Four Years in the Making

ASIA’s President, Judy Ho, bids farewell as she prepares to graduate in May. This piece also appeared in the Spring 2010 issue.

Dear All,

I’m usually someone who gets things done on time, or at least by deadline, but as the end of senior year rolled around the corner, I found myself dragging my feet.  I ended up looking back through old photos, Facebook comments and journal entries with even more reluctance to start this farewell.  But I guess my time is up so here goes:

I came into Syracuse University as a Film student in VPA with no intention of joining ASIA or any other cultural organization on campus.  In fact, I was one of the “lucky” freshmen placed in the Discovery Learning Community at Skyhalls on South Campus where buses came when they felt like it and I missed many opportunities to meet new people.  Despite these obstacles, I still managed to meet some of my best friends (love to Skyhalls, Watson, Ackerman & Ostrom; you know who you are), respected upperclassmen, ASIA executive board members and most importantly, I learned a lot about myself.

I still remember the first ASIA general interest meeting I attended where I dragged one of my floor mates, now current roommate and good friend, so I could find the upperclassman who handed me my first ASIA flier.  Although I never really got to talk to the upperclassman, I ended up really enjoying myself and meeting people I now call my friends.  My journey in ASIA took flight from there and I’m fortunate to have watched ASIA grow and continue to grow.

Since my freshman year, my horizons have expanded.  I’ve changed my major, broken down and built myself back up and found people who keep me together.  I would like to take this opportunity to thank the greatest friends I have made who have supported, understood and appreciated every part of me.  Also, to the upperclassmen/alumni, faculty and professors who opened my eyes to new things (tinikling, Denny’s Incident, ECAASU, etc.) and new people, who had the patience to listen to my opinions and random thoughts and ultimately pushed my decision to run for an executive board (e-board) position.  Without their influence, I would not have realized my potential as a leader and developed an active voice on campus.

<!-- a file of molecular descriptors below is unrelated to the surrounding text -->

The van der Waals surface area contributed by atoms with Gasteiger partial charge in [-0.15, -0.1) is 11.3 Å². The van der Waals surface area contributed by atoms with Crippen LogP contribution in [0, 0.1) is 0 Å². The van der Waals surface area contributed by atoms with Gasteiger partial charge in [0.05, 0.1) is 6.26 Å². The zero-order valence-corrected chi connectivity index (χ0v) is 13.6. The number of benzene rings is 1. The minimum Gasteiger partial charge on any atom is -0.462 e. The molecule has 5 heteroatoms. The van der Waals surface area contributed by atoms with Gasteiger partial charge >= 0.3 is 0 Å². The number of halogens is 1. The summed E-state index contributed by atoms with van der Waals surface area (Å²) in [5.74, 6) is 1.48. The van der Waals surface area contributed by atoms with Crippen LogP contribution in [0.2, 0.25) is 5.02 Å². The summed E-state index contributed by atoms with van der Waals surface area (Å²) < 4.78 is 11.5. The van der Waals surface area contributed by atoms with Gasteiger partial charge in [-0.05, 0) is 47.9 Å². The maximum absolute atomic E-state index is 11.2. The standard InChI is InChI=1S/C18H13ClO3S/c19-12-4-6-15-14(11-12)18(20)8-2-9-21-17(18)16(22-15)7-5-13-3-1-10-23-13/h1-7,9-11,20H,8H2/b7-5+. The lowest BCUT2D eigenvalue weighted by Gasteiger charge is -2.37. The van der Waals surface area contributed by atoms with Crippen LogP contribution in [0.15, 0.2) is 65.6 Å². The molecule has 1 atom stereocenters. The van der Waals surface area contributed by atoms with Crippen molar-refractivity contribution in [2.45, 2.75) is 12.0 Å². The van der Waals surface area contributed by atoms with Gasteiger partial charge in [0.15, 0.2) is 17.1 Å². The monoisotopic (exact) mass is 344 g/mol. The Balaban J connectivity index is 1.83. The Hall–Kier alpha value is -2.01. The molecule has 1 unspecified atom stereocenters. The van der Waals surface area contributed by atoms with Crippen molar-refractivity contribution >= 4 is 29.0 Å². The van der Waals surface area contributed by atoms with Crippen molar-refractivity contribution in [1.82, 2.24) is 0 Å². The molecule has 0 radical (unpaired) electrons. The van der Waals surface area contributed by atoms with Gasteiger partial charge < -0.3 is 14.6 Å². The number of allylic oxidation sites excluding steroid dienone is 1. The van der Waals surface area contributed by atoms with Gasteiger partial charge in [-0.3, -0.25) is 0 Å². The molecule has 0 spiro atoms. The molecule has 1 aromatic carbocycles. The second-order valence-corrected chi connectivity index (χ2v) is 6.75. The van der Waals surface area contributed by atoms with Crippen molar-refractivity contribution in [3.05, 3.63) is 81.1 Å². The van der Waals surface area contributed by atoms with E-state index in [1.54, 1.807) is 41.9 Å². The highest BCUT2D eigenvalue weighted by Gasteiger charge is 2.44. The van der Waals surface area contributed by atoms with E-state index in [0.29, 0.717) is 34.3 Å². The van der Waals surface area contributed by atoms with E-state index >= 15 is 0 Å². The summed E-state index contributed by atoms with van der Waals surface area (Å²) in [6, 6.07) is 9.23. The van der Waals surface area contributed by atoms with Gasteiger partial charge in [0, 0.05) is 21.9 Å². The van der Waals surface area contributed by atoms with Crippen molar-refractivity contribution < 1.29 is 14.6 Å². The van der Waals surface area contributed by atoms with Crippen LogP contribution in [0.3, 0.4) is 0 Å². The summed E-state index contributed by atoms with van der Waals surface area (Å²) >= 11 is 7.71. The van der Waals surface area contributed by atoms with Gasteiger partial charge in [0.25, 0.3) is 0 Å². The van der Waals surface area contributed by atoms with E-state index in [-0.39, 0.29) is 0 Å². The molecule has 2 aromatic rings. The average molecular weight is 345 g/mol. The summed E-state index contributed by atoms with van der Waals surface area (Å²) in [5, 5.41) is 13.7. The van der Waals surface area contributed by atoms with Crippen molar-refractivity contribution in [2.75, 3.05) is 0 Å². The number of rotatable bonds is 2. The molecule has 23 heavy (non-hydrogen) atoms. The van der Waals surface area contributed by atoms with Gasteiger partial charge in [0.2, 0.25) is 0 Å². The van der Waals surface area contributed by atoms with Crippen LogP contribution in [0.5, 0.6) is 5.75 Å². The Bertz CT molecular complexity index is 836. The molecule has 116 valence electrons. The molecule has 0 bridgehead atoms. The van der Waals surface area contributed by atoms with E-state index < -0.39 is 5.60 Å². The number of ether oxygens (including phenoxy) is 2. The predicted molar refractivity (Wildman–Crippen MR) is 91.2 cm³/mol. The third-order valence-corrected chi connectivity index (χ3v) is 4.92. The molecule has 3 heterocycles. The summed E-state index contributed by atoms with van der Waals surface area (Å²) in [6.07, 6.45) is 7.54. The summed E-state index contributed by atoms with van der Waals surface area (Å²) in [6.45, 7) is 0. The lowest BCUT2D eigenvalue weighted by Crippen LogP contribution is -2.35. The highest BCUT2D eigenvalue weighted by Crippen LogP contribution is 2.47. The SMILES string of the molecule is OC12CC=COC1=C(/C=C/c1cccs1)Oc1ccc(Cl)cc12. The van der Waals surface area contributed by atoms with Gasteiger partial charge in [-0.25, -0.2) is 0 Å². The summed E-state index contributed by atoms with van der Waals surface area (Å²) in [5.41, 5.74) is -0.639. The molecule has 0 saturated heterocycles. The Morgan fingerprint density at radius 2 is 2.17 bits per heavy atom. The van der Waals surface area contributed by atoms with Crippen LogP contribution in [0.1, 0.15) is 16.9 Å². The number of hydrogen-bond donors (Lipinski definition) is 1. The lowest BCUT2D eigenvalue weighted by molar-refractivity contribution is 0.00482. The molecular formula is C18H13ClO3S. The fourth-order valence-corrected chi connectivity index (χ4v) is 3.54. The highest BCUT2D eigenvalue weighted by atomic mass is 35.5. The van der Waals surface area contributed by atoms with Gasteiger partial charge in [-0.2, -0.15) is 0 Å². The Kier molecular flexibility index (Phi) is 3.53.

Now, I am lucky to be the president of one of the largest cultural organizations at Syracuse University.  I’m proud to support and thank my current e-board for all of their hard work.  I’ve never worked with a more passionate, devoted, hard-working group of people.  Without all of you, there would be no ASIA.  Keep the legacy strong!

I can only hope that I have had similar influences on others as I have from my peers and elders.  If not, I hope these nuggets of wisdom I’ve had to learn throughout my four years reaches the right people.

For the easily overwhelmed: Take things one step at a time.  Set a goal, but don’t look at it full on.  Glance at it, then work your way to it at your own rhythm.

For the self-conscious: Don’t be afraid to be wrong, just do it.  You’re human and what’s more, you’re in college where you’re allowed to make mistakes.  Laugh at them and move on.

For the slackers and perfectionists: Just write/make something, anything.  It’s going to be ugly, it probably sucks, but at least you started and you can always revise later.

For the proud: Listen.  And accept.

For the Asians: AAA minor?  What?  Hell yes.

For everyone: Do at least one thing that kicks butt every year.  Learn something new, talk to someone you wouldn’t normally talk to.

And no regrets.

I’m probably missing a lot, but I don’t want to ramble anymore so this is where I’ll stop.  I hope somehow something I’ve said has struck a chord with someone and if not, I hope you were at least entertained by my letter.  Regardless, I shut down during good byes, so I’ll just say…

See you all soon,

Judy

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